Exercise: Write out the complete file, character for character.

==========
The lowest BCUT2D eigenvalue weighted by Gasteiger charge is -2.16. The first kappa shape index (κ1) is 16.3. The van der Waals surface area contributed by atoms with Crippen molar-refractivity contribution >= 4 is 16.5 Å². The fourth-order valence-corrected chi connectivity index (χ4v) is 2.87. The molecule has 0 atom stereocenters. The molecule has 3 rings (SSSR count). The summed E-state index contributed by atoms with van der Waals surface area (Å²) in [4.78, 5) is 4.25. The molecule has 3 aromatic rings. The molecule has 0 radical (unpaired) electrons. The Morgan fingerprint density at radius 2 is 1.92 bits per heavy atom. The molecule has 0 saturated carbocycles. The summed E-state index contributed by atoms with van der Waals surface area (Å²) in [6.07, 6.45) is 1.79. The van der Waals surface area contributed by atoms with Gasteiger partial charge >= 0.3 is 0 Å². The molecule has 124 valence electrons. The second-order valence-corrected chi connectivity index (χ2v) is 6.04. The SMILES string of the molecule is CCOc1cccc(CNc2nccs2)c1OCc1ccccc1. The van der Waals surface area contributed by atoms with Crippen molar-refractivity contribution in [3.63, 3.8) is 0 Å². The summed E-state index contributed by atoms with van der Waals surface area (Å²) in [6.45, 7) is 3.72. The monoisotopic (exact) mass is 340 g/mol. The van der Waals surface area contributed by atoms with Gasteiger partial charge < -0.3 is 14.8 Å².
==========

The lowest BCUT2D eigenvalue weighted by Gasteiger charge is -2.16. The first kappa shape index (κ1) is 16.3. The van der Waals surface area contributed by atoms with Crippen molar-refractivity contribution >= 4 is 16.5 Å². The fourth-order valence-corrected chi connectivity index (χ4v) is 2.87. The molecule has 0 atom stereocenters. The molecule has 3 rings (SSSR count). The summed E-state index contributed by atoms with van der Waals surface area (Å²) in [4.78, 5) is 4.25. The molecule has 3 aromatic rings. The molecule has 0 radical (unpaired) electrons. The Morgan fingerprint density at radius 2 is 1.92 bits per heavy atom. The molecule has 0 saturated carbocycles. The summed E-state index contributed by atoms with van der Waals surface area (Å²) in [6.07, 6.45) is 1.79. The van der Waals surface area contributed by atoms with Gasteiger partial charge >= 0.3 is 0 Å². The molecule has 124 valence electrons. The second-order valence-corrected chi connectivity index (χ2v) is 6.04. The SMILES string of the molecule is CCOc1cccc(CNc2nccs2)c1OCc1ccccc1. The van der Waals surface area contributed by atoms with Crippen molar-refractivity contribution in [3.63, 3.8) is 0 Å². The summed E-state index contributed by atoms with van der Waals surface area (Å²) in [6.45, 7) is 3.72. The monoisotopic (exact) mass is 340 g/mol. The van der Waals surface area contributed by atoms with Gasteiger partial charge < -0.3 is 14.8 Å².